Terl is up for a transfer soon. He wants nothing more than to be assigned some place other than earth, which is almost thoroughly depleted of its natural resources. However, when his review by the Federation comes up, he is ordered to stay there for an even longer term because of an apparent liaison with the general’s daughter. Outraged by this decision, Terl informs Ker (played by Forest Whitaker of BIRD and the recent GHOST DOG) that they will go behind the backs of the Federation and use humans to mine gold. Terl decides to train Jonnie who, though rebellious, impresses Terl with his apparent intelligence. Terl begins “programming” Jonnie, who soon learns the Psychlos’ language and history.
Using this new knowledge, Jonnie forms a rebellion with other enslaved humans against the Psychlos, and assembles militia gear left over from the past civilization. With hurried training, they set out to use the equipment to demolish the protective atmosphere that the Psychlos have built and to destroy the Psychlos home planet with nuclear power.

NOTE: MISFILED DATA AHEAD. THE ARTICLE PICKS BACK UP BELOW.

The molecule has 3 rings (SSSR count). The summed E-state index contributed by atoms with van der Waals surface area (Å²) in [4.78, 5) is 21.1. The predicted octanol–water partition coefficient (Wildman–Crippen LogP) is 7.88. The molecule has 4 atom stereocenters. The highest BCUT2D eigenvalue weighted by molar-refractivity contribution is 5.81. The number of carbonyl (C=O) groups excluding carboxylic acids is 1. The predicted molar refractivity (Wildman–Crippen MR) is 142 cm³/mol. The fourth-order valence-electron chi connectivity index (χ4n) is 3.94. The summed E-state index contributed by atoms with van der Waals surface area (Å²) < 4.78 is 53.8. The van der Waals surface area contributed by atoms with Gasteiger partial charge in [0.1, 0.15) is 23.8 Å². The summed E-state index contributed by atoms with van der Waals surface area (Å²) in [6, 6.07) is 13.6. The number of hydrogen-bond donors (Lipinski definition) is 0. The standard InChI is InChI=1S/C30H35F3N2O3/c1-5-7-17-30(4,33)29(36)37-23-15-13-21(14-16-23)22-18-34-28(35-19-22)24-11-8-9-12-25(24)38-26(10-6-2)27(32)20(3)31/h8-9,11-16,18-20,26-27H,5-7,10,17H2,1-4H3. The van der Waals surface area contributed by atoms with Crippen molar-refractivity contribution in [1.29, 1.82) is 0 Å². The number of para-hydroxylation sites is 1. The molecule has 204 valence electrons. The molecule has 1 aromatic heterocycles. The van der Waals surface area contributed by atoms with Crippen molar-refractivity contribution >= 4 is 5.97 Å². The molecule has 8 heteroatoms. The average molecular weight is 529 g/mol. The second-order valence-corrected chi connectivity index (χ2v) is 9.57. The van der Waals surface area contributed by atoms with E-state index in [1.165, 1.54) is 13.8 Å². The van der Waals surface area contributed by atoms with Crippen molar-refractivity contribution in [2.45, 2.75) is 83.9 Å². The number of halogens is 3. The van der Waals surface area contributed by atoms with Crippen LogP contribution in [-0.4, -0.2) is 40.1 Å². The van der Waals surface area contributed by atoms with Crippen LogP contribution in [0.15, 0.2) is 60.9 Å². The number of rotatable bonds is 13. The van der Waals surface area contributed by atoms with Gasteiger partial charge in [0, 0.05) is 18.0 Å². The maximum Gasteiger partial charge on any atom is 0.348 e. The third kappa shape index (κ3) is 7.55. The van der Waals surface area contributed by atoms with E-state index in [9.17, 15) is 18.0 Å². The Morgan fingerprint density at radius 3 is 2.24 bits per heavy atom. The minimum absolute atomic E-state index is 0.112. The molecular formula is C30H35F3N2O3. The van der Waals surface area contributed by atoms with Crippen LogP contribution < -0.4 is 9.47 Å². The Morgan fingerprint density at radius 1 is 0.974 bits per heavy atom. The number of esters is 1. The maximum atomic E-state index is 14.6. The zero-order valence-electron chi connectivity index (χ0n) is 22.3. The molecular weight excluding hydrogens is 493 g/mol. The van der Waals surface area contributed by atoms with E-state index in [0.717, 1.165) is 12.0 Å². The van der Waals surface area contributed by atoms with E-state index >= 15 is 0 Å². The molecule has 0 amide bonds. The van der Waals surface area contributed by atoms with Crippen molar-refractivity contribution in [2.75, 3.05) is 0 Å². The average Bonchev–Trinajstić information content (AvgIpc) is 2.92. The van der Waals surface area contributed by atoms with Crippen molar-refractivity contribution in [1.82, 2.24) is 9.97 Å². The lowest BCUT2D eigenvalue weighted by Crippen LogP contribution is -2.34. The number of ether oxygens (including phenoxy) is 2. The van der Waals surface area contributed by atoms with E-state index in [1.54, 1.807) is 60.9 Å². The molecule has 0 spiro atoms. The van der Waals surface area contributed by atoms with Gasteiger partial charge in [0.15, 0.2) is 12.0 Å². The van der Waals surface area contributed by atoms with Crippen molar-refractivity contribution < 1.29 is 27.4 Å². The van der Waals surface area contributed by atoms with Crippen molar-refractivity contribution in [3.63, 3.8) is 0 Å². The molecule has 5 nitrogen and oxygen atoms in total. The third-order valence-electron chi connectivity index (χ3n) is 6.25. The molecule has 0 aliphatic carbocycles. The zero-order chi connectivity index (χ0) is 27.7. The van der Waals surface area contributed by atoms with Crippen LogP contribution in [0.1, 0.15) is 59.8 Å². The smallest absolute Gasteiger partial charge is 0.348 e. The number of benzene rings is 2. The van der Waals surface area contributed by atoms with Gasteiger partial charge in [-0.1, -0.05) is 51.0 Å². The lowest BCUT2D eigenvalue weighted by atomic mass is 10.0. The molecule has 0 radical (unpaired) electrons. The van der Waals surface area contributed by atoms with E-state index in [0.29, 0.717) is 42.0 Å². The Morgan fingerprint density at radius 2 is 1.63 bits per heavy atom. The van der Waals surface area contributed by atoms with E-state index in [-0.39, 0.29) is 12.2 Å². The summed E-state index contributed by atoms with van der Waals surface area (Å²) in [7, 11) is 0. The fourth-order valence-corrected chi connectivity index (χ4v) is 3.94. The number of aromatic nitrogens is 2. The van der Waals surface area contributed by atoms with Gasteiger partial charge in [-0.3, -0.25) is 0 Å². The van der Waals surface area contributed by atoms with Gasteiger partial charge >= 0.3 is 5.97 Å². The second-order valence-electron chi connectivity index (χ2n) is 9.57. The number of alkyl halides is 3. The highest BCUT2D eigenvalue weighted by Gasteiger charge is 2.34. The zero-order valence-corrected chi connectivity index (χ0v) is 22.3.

BATTLEFIELD EARTH is being cited by some as a controversial movie for its association with L. Ron Hubbard, the controversial founder of the Church of Scientology. Hubbard’s 1950 bestseller DIANETICS is known as the textbook for Scientology, a religion that Hubbard invented in 1955. Interestingly enough, in Hubbard’s book SCIENTOLOGY: A NEW SLANT ON LIFE, one of the blurbs written by well-known entertainers and journalists is from Travolta, who says, “I have been a successful actor for 22 years and Scientology has played a major role in that success. I have a wonderful child and a great marriage because I apply L. Ron Hubbard’s technology to this area of my life. I would say that Scientology put me into the big time.”